Lawyers for the ABC are also on their way to the scene.

The Chaser convoy had been dressed up to look like an official Canadian motorcade.

“No particular reason why we chose Canada,” Taylor said.

He says they thought it was feasible Canada would only have three cars in its motorcade.

ABC spokesman Peter Ritchie has confirmed Licciardello and Morrow have been detained, but not arrested.


Should Parliament be protected from satire

July 10, 2007

You know it’s interesting how politicians are usually the first group to complain when their freedom of speech is attacked. They all like to make motherhood statements that free speech is the cornerstone of a “democratic” system of government, but they don’t like it when the media tries to insert some leavening humour into proceedings by poking fun a their stuffed shirt antics.

The New Zealand parliament recently held a select committee process to look at the satirical use of footage of parliamentary proceedings and guess what…the committee voted to ban TV networks and other media from using such images in comedic pieces that might tend to denigrate the solemnity of their work.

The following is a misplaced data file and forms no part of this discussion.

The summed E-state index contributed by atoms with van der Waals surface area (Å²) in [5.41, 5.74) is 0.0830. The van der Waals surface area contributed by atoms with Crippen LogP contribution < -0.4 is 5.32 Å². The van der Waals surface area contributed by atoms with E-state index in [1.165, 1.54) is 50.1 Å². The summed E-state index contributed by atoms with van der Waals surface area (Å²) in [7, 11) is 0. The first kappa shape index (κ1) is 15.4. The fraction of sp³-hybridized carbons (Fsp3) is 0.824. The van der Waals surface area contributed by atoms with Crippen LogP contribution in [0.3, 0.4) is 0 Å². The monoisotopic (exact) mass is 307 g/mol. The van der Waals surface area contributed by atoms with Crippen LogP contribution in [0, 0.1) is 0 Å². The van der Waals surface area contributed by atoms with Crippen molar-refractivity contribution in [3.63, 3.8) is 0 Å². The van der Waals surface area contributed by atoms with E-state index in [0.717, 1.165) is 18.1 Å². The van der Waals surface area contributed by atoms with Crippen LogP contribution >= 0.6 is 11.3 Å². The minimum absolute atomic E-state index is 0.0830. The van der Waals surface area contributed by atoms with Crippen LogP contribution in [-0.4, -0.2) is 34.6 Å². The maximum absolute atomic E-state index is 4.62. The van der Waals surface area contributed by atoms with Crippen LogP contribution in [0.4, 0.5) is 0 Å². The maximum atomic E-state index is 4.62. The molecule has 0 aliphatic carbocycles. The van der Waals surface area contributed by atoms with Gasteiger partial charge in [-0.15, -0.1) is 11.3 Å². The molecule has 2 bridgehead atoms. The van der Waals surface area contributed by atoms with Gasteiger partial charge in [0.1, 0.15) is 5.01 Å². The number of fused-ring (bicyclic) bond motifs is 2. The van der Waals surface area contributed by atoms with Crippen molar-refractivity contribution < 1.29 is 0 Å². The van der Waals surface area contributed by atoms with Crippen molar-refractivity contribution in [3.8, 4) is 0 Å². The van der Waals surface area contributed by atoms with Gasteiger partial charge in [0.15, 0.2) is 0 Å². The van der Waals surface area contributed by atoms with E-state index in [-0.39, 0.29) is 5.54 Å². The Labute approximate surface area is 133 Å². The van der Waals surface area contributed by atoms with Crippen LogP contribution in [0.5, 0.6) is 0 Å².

In a rare show of standing up for themselves, the TV networks refused to go along with this ridiculous idea, which was first mooted back in late June. This week both the Greens and the Nationals have said they won’t go along with the ban. As this transcript of the TV1 programme, Agenda, makes clear, the matter is now back in the hands of the politicians. How can we recognise them? They’re the suited-up spivs in the dark corner wiping egg of their faces.


The YouTube Election

April 27, 2007

Free Times – Columbia’s Free Alternative Weekly:

In this week’s Free Times, Dan Cook commented on the ways in which YouTube may become an interesting media battle ground in the 2008 US Presidential election. Noting that unauthorised clips of several candidates had made it to the site, he went on: